Oncotarget

Research Papers:

Inhibition of the pentose phosphate pathway by dichloroacetate unravels a missing link between aerobic glycolysis and cancer cell proliferation

Géraldine De Preter, Marie-Aline Neveu, Pierre Danhier, Lucie Brisson, Valéry L. Payen, Paolo E. Porporato, Bénédicte F. Jordan, Pierre Sonveaux and Bernard Gallez _

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Oncotarget. 2016; 7:2910-2920. https://doi.org/10.18632/oncotarget.6272

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Abstract

Géraldine De Preter1, Marie-Aline Neveu1, Pierre Danhier1, Lucie Brisson2, Valéry L. Payen2, Paolo E. Porporato2, Bénédicte F. Jordan1, Pierre Sonveaux2 and Bernard Gallez1

1 Louvain Drug Research Institute (LDRI), Biomedical Magnetic Resonance Research Group, Université Catholique de Louvain (UCL), Brussels, Belgium

2 Institut de Recherche Expérimentale et Clinique (IREC), Pole of Pharmacology, Université Catholique de Louvain (UCL), Brussels, Belgium

Correspondence to:

Bernard Gallez, email:

Keywords: bioenergetics, glycolysis, dichloroacetate, pentose phosphate pathway, proliferation

Received: June 01, 2015 Accepted: September 26, 2015 Published: November 02, 2015

Abstract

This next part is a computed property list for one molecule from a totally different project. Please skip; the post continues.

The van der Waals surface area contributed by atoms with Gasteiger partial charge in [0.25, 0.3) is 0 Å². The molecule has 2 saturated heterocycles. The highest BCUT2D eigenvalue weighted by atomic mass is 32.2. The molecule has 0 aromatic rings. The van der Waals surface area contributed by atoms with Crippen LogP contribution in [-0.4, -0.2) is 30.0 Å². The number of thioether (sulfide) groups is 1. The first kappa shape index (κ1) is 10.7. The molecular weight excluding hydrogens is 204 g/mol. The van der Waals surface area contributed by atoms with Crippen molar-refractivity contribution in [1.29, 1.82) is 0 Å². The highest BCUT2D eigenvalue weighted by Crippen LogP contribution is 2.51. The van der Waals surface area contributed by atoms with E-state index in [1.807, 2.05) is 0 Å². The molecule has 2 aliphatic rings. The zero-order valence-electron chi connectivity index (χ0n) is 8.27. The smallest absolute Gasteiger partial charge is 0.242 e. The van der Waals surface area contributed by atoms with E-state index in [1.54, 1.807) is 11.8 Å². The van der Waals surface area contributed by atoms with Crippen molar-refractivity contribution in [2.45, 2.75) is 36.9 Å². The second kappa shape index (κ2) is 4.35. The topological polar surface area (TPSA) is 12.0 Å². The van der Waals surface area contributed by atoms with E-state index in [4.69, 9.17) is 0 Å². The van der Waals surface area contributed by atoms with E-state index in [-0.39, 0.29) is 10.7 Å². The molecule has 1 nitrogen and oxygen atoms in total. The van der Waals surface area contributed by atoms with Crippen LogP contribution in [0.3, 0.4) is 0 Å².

Glucose fermentation through glycolysis even in the presence of oxygen (Warburg effect) is a common feature of cancer cells increasingly considered as an enticing target in clinical development. This study aimed to analyze the link between metabolism, energy stores and proliferation rates in cancer cells. We found that cell proliferation, evaluated by DNA synthesis quantification, is correlated to glycolytic efficiency in six cancer cell lines as well as in isogenic cancer cell lines. To further investigate the link between glycolysis and proliferation, a pharmacological inhibitior of the pentose phosphate pathway (PPP) was used. We demonstrated that reduction of PPP activity decreases cancer cells proliferation, with a profound effect in Warburg-phenotype cancer cells. The crucial role of the PPP in sustaining cancer cells proliferation was confirmed using siRNAs against glucose-6-phosphate dehydrogenase, the first and rate-limiting enzyme of the PPP. In addition, we found that dichloroacetate (DCA), a new clinically tested compound, induced a switch of glycolytic cancer cells to a more oxidative phenotype and decreased proliferation. By demonstrating that DCA decreased the activity of the PPP, we provide a new mechanism by which DCA controls cancer cells proliferation.


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